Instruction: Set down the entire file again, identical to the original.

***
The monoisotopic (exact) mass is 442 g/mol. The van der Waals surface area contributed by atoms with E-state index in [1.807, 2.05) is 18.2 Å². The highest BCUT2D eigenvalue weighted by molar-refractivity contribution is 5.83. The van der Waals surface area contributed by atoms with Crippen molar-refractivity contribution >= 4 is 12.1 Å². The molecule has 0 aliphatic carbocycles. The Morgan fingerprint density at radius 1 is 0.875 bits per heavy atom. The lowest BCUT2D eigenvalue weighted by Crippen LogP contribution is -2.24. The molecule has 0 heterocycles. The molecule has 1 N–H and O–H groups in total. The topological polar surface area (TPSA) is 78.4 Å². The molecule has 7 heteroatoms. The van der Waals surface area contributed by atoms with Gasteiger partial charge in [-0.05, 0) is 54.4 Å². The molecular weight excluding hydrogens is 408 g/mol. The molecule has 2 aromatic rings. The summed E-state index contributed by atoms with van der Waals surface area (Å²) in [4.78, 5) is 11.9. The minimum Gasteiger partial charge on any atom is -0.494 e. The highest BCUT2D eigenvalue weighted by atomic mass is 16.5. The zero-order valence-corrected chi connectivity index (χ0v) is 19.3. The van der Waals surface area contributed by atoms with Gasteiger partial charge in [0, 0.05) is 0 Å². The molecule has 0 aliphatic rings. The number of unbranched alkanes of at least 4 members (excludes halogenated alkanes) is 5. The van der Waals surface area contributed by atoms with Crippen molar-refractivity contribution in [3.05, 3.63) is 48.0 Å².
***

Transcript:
The monoisotopic (exact) mass is 442 g/mol. The van der Waals surface area contributed by atoms with E-state index in [1.807, 2.05) is 18.2 Å². The highest BCUT2D eigenvalue weighted by molar-refractivity contribution is 5.83. The van der Waals surface area contributed by atoms with Crippen molar-refractivity contribution >= 4 is 12.1 Å². The molecule has 0 aliphatic carbocycles. The Morgan fingerprint density at radius 1 is 0.875 bits per heavy atom. The lowest BCUT2D eigenvalue weighted by Crippen LogP contribution is -2.24. The molecule has 0 heterocycles. The molecule has 1 N–H and O–H groups in total. The topological polar surface area (TPSA) is 78.4 Å². The molecule has 7 heteroatoms. The van der Waals surface area contributed by atoms with Gasteiger partial charge in [-0.05, 0) is 54.4 Å². The molecular weight excluding hydrogens is 408 g/mol. The molecule has 2 aromatic rings. The summed E-state index contributed by atoms with van der Waals surface area (Å²) in [4.78, 5) is 11.9. The minimum Gasteiger partial charge on any atom is -0.494 e. The highest BCUT2D eigenvalue weighted by atomic mass is 16.5. The zero-order valence-corrected chi connectivity index (χ0v) is 19.3. The van der Waals surface area contributed by atoms with Gasteiger partial charge in [0, 0.05) is 0 Å². The molecule has 0 aliphatic rings. The number of unbranched alkanes of at least 4 members (excludes halogenated alkanes) is 5. The van der Waals surface area contributed by atoms with Crippen molar-refractivity contribution in [3.05, 3.63) is 48.0 Å².